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InfoQ Homepage News Amazon Releases 51-Language AI Training Dataset MASSIVE

Amazon Releases 51-Language AI Training Dataset MASSIVE

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Amazon Alexa AI's Natural Language Understanding group released Multilingual Amazon SLURP (SLU resource package) for Slot Filling, Intent Classification, and Virtual-Assistant Evaluation (MASSIVE), a dataset for training natural language understanding (NLU) AI models that contains one million annotated samples from 51 languages. The release also includes code and tools for using the data.

The release was announced on the Amazon Science blog. MASSIVE was compiled by translating phrases from the English-only SLURP dataset, using translators hired from Amazon Mechanical Turk. The researchers used the resulting dataset to fine-tune two pre-trained baseline models, XLM-R and mT5, and evaluated them on a test-set portion of the data. The fine-tuned models showed a 20-point improvement in exact-match accuracy compared to "zero-shot" results. In addition to releasing the dataset and model code, Amazon has announced a competition, Massively Multilingual NLU 2022 (MMNLU-22), where competitors will test their models on a held-out portion of the MASSIVE dataset. The winners will be announced in August and will be invited to present at a workshop to be held at the upcoming Conference on Empirical Methods in Natural Language Processing (EMNLP). According to Prem Natarajan, vice president of Alexa AI Natural Understanding:

We hope that this dataset will enable researchers across the world to drive new advances in multilingual language understanding that expand the availability and reach of conversational-AI technologies.

Virtual assistants such as Alexa rely on NLU models to act on a user's spoken instructions. Although these models have made great progress in recent years, training them requires large datasets containing annotated examples of speech data; for example, the SLURP dataset which contains almost 20,000 utterances. Collecting these datasets can be expensive and time-consuming, and consequently most virtual assistants support only a handful of languages; for example, Alexa can understand only Arabic, German, English, French, Hindi, Italian, Japanese, Portuguese, and Spanish.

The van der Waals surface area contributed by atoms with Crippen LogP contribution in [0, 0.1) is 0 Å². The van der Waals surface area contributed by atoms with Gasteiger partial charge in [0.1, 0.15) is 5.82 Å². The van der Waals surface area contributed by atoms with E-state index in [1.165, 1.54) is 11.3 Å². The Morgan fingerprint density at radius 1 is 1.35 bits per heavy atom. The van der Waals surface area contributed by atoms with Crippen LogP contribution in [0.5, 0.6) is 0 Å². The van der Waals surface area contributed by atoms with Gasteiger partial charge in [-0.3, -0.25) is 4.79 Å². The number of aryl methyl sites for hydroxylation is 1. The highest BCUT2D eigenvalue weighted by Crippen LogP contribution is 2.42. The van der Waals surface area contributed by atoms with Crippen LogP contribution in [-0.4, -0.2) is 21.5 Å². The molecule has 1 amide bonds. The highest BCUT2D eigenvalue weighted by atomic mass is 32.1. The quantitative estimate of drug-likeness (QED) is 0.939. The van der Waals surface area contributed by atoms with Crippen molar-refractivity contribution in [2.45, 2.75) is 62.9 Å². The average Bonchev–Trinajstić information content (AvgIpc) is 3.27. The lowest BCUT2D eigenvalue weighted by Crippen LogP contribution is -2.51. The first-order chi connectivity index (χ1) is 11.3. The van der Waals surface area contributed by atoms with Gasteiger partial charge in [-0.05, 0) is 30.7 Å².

To help researchers train and evaluate NLU models for a larger set of languages, the Amazon team had the SLURP dataset translated into 50 additional languages. The researchers began by hiring translators from Mechanical Turk, choosing those who demonstrated fluency in their target language. The team also used Mechanical Turk to hire judges to assess the quality of the translations, with the judges' results included as annotations in the dataset. Overall, MASSIVE contains 587k examples for training, 104k for dev, 152k for test, and 153k that are un-released, which will be used during the competition.

Lead author Jack FitzGerald joined a Hacker News discussion about the release. In response to some comments about the quality of the translations, FitzGerald replied:

Quality control was nontrivial, to put it succinctly, but we certainly always want to be better...Though we re-collected some utterances with low scores, we didn't have the budget to get perfect scores for all utterances. As such, we decided to include all utterances along with the scores from the 3 raters, such that users can perform filtering as they'd like. Some may want to keep the noise intact to help with training.

Multilingual AI models are an active research topic at many large tech companies. Earlier this year, InfoQ covered Meta's multilingual speech-recognition model XLS-R, which was trained on data from 128 languages. InfoQ also previously covered both baseline models evaluated on the MASSIVE dataset, XLM-R and mT5, developed by Meta and Google respectively, as well as models developed by Microsoft.

Tools and modeling code for the MASSIVE dataset are available on GitHub.

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